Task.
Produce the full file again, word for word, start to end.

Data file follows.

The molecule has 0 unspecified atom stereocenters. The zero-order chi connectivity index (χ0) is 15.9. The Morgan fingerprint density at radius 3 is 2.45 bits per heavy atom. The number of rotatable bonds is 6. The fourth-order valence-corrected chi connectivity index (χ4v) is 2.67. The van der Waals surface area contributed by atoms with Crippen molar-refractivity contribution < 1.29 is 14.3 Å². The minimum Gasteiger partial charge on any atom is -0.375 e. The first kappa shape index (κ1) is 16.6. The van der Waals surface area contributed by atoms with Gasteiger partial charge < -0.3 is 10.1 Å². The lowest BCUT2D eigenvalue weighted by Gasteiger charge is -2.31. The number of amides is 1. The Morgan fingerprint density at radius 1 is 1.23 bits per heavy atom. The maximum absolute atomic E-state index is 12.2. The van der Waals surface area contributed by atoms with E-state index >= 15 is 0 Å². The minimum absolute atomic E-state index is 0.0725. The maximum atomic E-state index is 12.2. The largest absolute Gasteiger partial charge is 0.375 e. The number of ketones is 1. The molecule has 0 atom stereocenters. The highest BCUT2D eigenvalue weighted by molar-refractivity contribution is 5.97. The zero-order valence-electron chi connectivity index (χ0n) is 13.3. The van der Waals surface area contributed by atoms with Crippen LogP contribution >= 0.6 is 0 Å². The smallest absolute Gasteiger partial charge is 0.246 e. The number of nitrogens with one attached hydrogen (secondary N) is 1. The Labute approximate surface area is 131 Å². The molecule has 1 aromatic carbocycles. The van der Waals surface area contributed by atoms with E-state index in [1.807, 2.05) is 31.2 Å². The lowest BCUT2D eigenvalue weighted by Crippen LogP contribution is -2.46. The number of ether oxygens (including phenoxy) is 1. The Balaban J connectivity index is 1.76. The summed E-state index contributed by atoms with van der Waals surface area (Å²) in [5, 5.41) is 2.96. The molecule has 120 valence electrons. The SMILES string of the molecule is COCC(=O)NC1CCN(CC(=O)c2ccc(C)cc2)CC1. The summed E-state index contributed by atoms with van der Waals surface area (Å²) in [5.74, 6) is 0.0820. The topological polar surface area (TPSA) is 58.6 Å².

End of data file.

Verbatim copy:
The molecule has 0 unspecified atom stereocenters. The zero-order chi connectivity index (χ0) is 15.9. The Morgan fingerprint density at radius 3 is 2.45 bits per heavy atom. The number of rotatable bonds is 6. The fourth-order valence-corrected chi connectivity index (χ4v) is 2.67. The van der Waals surface area contributed by atoms with Crippen molar-refractivity contribution < 1.29 is 14.3 Å². The minimum Gasteiger partial charge on any atom is -0.375 e. The first kappa shape index (κ1) is 16.6. The van der Waals surface area contributed by atoms with Gasteiger partial charge < -0.3 is 10.1 Å². The lowest BCUT2D eigenvalue weighted by Gasteiger charge is -2.31. The number of amides is 1. The Morgan fingerprint density at radius 1 is 1.23 bits per heavy atom. The maximum absolute atomic E-state index is 12.2. The van der Waals surface area contributed by atoms with E-state index >= 15 is 0 Å². The minimum absolute atomic E-state index is 0.0725. The maximum atomic E-state index is 12.2. The largest absolute Gasteiger partial charge is 0.375 e. The number of ketones is 1. The molecule has 0 atom stereocenters. The highest BCUT2D eigenvalue weighted by molar-refractivity contribution is 5.97. The zero-order valence-electron chi connectivity index (χ0n) is 13.3. The van der Waals surface area contributed by atoms with Crippen LogP contribution >= 0.6 is 0 Å². The smallest absolute Gasteiger partial charge is 0.246 e. The number of nitrogens with one attached hydrogen (secondary N) is 1. The Labute approximate surface area is 131 Å². The molecule has 1 aromatic carbocycles. The van der Waals surface area contributed by atoms with E-state index in [1.807, 2.05) is 31.2 Å². The lowest BCUT2D eigenvalue weighted by Crippen LogP contribution is -2.46. The number of ether oxygens (including phenoxy) is 1. The Balaban J connectivity index is 1.76. The summed E-state index contributed by atoms with van der Waals surface area (Å²) in [5, 5.41) is 2.96. The molecule has 120 valence electrons. The SMILES string of the molecule is COCC(=O)NC1CCN(CC(=O)c2ccc(C)cc2)CC1. The summed E-state index contributed by atoms with van der Waals surface area (Å²) in [5.74, 6) is 0.0820. The topological polar surface area (TPSA) is 58.6 Å².